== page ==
Monday, November 18, 2013

The SantaLand Diaries and the Formula of Christmas Comedy

Ladies and gentlemen, Bad Quarto Productions is back! This Christmas season, we're presenting David Sedaris' SantaLand Diaries, and I couldn't be more excited. We'll file this one under the performing modern plays using early modern rehearsal practices part of Bad Quarto's mission, but we're also going to be engaging in some early modern touring conditions with this one, which I'll be excited to tell you all about as it develops.

For now, I want to share my excitement when I discovered that SantaLand Diaries and our more traditional Christmas piece, the medieval Second Shepherds' Play actually have a lot in common. Both plays consist primarily of cynical appraisals of the world and the people in it, followed by, in the final moment, a realization of true meaning that elevates the characters and the audience from the dimension of cras slapstick.

We're all pretty familiar with the Second Shepherds' Play antics by now, and The SantaLand Diaries is likewise pretty well known through it's holiday air-play on NPR, but both present the actor with the challenge of embodying both the ridiculousness of living in a world filled with miserable people where nothing but bad things happen, and then turning to a realization that the Good we are given in the world is far greater than the slings and arrows that we suffer. Looking at some other popular pieces of Christmas entertainment, the pattern isn't hard to see: The Best Christmas Pageant Ever (which I stage managed for the Catalyst Theatre Co. in Burlington back in 2007), The Charlie Brown Christmas special (the only one of the network holiday specials I still go out of my way to watch), and probably every other piece of Christmas entertainment, too.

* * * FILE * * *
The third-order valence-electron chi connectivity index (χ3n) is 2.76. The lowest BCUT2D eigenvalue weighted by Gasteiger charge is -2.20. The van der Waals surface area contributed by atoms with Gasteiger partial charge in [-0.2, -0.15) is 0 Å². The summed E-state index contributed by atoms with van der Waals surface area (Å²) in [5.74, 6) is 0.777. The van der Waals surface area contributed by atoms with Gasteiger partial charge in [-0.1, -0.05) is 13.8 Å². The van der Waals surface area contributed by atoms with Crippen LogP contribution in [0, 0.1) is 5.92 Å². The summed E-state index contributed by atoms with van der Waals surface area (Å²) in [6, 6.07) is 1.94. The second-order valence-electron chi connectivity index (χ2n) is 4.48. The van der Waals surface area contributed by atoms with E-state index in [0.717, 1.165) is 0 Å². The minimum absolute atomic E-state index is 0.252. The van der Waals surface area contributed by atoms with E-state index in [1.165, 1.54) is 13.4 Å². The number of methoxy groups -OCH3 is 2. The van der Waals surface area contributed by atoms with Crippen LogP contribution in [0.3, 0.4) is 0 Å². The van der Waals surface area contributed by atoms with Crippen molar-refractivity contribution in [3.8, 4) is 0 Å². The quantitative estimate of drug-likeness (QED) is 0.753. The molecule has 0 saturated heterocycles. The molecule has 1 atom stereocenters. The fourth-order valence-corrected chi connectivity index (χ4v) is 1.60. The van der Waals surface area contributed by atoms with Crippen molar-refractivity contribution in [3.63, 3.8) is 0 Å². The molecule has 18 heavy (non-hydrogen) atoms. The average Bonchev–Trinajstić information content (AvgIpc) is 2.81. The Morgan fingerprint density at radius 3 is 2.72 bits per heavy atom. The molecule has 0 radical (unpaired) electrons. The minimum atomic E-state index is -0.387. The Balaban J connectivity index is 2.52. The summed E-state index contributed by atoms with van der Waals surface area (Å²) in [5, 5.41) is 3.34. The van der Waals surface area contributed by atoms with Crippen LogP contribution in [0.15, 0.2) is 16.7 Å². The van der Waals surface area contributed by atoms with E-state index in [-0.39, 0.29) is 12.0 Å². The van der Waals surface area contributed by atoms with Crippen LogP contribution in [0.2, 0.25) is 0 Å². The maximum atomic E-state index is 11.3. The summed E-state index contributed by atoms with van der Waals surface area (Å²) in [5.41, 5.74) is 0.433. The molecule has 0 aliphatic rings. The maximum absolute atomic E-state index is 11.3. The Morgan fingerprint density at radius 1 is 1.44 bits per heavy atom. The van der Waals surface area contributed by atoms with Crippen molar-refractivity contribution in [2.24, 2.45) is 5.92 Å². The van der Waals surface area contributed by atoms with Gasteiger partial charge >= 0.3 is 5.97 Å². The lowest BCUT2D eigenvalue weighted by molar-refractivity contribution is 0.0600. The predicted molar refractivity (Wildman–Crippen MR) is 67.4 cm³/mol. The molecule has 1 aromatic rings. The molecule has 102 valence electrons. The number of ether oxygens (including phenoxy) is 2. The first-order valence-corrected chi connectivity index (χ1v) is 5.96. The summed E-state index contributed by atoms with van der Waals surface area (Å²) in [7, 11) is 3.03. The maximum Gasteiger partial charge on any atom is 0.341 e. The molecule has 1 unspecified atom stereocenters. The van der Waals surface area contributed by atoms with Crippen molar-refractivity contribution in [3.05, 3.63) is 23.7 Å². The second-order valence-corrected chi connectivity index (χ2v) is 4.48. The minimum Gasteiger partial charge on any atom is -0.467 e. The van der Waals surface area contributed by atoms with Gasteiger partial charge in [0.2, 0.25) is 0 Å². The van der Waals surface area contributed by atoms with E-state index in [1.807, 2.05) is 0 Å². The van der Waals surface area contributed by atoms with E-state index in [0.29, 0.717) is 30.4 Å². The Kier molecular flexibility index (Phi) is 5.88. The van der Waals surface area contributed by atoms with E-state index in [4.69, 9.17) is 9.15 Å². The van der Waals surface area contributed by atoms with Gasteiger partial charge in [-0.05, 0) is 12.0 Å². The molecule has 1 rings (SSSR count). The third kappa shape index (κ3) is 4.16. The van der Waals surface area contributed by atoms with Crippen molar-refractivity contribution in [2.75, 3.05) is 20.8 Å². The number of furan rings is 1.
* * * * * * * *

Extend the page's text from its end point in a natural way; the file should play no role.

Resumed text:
The difference between the pieces that we've been watching for centuries, decades, or even just annually in recent memory, and the ones that we never look at again are the former category find ways to be more than just quick slapstick entertainment with a happy ending tacked on. Though are rehearsals are still in an early stage, Joseph Grabon, who will be performing in our SantaLand Diaries, told me that he found himself tearing up at the conclusion of Sedaris' play. It's not a guarantee of anything, of course, but I'll take it as a good omen that SantaLand Diaries will prove a worthy successor to The Second Shepherds' Play.

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